“We’ve greatly increased the amounts of carbon we’ve sequestered in our soil,” Fulstone says. “Water retention has vastly improved. We’re raising a much higher quality of feed product. We’re not using chemicals that are detrimental to our health, we’re using far less fertilizers, and we’re not using pesticides at all. And we’re making a lot more money doing it.”

She points out that the benefits are not just the increased income, but also the decreased labor and cost. In 2020, a huge aphid infestation was destroying crops throughout their valley. Neighboring farms had their crops dusted with pesticides at least three times over that summer, at significant cost to both their health and wallets. Meanwhile, Fulstone simply sprayed her ranch’s crops, one time, with the worm tea, and in three days the aphids were gone for good. The nutrients in the worm tea had helped the plants raise their own sugar levels and defend themselves from the aphids, the bodies of which cannot process sugar.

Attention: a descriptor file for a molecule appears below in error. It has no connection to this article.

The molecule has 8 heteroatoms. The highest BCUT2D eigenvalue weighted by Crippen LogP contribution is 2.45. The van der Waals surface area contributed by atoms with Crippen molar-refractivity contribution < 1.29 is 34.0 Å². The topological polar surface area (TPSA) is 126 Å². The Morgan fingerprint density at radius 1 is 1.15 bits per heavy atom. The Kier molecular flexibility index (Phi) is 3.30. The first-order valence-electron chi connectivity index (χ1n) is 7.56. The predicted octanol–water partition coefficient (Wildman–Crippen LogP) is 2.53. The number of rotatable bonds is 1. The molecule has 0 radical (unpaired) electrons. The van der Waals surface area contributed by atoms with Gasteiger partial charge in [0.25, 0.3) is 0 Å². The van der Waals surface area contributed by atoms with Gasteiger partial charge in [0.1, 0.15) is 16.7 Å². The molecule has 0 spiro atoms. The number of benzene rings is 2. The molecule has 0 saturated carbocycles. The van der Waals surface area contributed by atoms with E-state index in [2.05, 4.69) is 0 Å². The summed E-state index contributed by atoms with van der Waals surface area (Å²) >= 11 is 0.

Fulstone’s family now farms up to 4,000 acres, which includes its own ranch and those they manage for other owners. Fulstone also does part-time consulting with other farmers, teaching them regenerative practices. Sometimes that goes well, and sometimes not.

“Being a 30-year-old blond woman, telling men in their 60s that everything they know about farming is wrong, generally goes over about as well as you might think,” Fulstone says with a laugh.

Still, she persists. It’s too important not to, she says.


The Little Farm That Could

Zach Cannady is an optimist to the nth degree. He embraces ideas that the rest of us would say are impossible and makes them a reality.